The HF and HA holds are different. The HF hold is a pattern in lieu of a procedure turn. One purpose is to reverse course, so you’d think it’s simply another flight leg that will sequence automatically like the procedure turn. And it will, but it’s still a hold in case you needed to go around once more. So you need the ability to suspend sequencing. Figure 5 shows a “once hold” for the 750 (left) and GNS 530 (right) on a LPV approach to Mather Airport.

Figure 5

Figure 5. The “once hold” (HF leg) at Mather Airport (KMHR) in a 750 and 530.

For the 750 on the left screen, we’ve entered the hold and there is s SUSP tile, but no SUSP light (which would be in the box below it). That means sequencing will be automatic, but you have a tile to SUSP if you want to go around again. On the 530 in the right screen, there was no SUSP light when we entered the hold, but inbound the OBS key was pushed to suspend sequencing so we could go around again. In a 480, the SUSP light would come on when entering the hold, but when turning inbound to the hold the light goes out automatically and it will sequence to the final course unless you suspend.

An HA hold leg ends when you reach the specified altitude for the leg. Some units will sequence automatically at that altitude, but to do so your GPS needs to know when you’re there. It needs your baro-corrected altitude. If your unit has that input from an air data system it might do it, but it then depends on the software system for that unit; can it process that information and force sequencing.

Similarly, climbs on runway heading or course, or from a fix, to an altitude (VA, CA, or FA legs) may or may not sequence automatically depending on your unit and hookup to air data. An example of a VA leg is on the missed approach at KBFD that requires a climb to 4000’ on runway heading after takeoff. Another example (ahead) is on the Departure in Figure 6.

On some departures you find legs that terminate at an intercept or radial of the next course (VI, VR and CI, CR legs) and it is again dependent on your GPS as to whether it recognizes you are at that intercept or radial and will sequence automatically. The 480 will not, but the 750 will; it’s all a matter of what is programmed in their software. The same is true of legs terminating at a distance or DME distance from an initial fix (FC or FD legs), or of headings or courses ending in a DME distance (VD or CD legs). We referenced the VD leg on the Skyline Eight departure from KOAK. That leg will sequence in a 750, but not in the 480.

Figure 6

Figure 6. A Departure from KSMF, with a VA leg and 2 VI legs.

The VI leg is illustrated in Figure 6 in the DUDES 9 departure from KSMF on a 750. The preview and flight sequence is shown on the left, before Loading it, and begins with a VA leg to 1500’ before turning to a 140° heading (VI leg) to intercept the 156°course to LIAMM. The map on the right shows us on the doted magenta line that represents an active heading leg. After LIAMM there is a dotted white line (future leg), another VI leg on a 090° heading to an intercept of the 062° course to CROTI.

Lastly, there is leg suspension for missed approaches. The FAA requires this except in the 480, the first WAAS unit to be certified. There you sequence automatically to the MA legs from the missed approach point. The 430/530 shows a SUSP light there and you just push OBS key to continue. For the Chelton, shown in Figure 7 on the left screen, you will be presented with two choices on reaching the faf, Arm or Miss. Arming means the unit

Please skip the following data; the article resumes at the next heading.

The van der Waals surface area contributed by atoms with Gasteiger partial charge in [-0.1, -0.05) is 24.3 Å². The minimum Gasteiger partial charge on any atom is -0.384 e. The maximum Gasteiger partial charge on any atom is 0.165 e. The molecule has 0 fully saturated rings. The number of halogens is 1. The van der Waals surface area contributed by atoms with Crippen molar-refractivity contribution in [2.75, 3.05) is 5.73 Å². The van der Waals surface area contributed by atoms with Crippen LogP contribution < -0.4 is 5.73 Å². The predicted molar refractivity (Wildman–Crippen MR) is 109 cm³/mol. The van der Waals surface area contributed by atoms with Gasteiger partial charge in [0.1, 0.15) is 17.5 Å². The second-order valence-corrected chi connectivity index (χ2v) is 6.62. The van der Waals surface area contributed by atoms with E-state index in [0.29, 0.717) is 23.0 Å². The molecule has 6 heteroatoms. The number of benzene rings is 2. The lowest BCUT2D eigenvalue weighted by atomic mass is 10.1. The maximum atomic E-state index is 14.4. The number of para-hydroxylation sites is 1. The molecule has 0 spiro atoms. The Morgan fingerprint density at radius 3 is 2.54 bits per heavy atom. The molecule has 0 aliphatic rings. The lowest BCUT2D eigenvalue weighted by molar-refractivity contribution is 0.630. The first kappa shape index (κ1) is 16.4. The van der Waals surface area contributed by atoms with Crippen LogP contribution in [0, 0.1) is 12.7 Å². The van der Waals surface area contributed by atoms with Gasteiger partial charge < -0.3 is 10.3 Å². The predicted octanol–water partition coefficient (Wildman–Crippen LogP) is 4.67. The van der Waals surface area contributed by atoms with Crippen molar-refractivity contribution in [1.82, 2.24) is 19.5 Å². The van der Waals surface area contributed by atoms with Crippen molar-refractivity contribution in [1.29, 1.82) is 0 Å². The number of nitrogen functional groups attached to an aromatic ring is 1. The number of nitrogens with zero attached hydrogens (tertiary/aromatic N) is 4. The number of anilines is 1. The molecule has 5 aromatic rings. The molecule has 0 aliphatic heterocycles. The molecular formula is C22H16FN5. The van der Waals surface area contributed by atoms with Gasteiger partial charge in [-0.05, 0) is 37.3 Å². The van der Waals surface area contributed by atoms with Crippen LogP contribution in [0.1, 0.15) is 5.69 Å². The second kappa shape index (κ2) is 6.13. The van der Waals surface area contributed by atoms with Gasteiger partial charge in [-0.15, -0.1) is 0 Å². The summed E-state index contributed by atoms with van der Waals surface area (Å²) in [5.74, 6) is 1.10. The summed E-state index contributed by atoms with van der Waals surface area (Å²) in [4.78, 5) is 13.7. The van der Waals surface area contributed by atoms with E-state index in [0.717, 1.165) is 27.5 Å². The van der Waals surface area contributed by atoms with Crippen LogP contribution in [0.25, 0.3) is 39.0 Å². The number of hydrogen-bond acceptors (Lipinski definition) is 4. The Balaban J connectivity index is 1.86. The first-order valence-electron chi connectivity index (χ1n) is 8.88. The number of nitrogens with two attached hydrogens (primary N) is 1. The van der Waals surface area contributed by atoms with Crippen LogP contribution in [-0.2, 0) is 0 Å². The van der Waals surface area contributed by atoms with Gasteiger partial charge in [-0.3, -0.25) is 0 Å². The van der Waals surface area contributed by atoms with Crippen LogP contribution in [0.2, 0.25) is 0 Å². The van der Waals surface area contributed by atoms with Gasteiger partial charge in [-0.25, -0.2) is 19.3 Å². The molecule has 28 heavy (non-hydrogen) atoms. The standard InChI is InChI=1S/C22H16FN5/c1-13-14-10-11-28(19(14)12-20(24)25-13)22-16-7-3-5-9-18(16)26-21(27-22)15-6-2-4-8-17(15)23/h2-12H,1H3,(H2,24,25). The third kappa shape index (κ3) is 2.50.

Figure 7

Figure 7. Sequencing to the MA legs in a Chelton and the 750

will sequence at the missed approach point, but Miss forces sequencing at the moment you do it. It’s there so you can do an early miss. Note that SUSPEND is announced on the lower left corner. On the 750 in the right screen there is a SUSP light but no tile to UNSUSP. Instead there is the dialog box to remain suspended or activate the MA legs. If you want to start the missed approach early, go to the flight plan and activate the first leg of the MA procedure.

This completes the set of legs where leg suspension is in question; all others will sequence if they end at a waypoint on your flight plan. For example, a DF leg will sequence if you go direct to a flight plan waypoint, but otherwise it doesn’t know where to go next. Then you have to take more specific action, such as going direct to a point on your plan, or activate a leg in your plan. Same for an HM hold; if you put that hold at a waypoint in the flight plan you can sequence out of it to the next leg, by un-suspending the hold. But if the hold was created at a waypoint off of your plan it can’t sequence out of it and you have to decide what to do next. (Direct, or Activate Leg).

Leg sequencing is a complex subject, and remains mysterious even to long time users of their GPS. But this discussion should give you the information you need to figure it out on your GPS. As stated often here, there is no one rule for every GPS on sequencing legs. Each has it’s own capabilities and ways doing this. But one thing is always true for your GPS; it either does or does not sequence and you’ll know it if a SUSP light comes on. (The glaring exception is the IFD 540). Then, the question is what to do and when.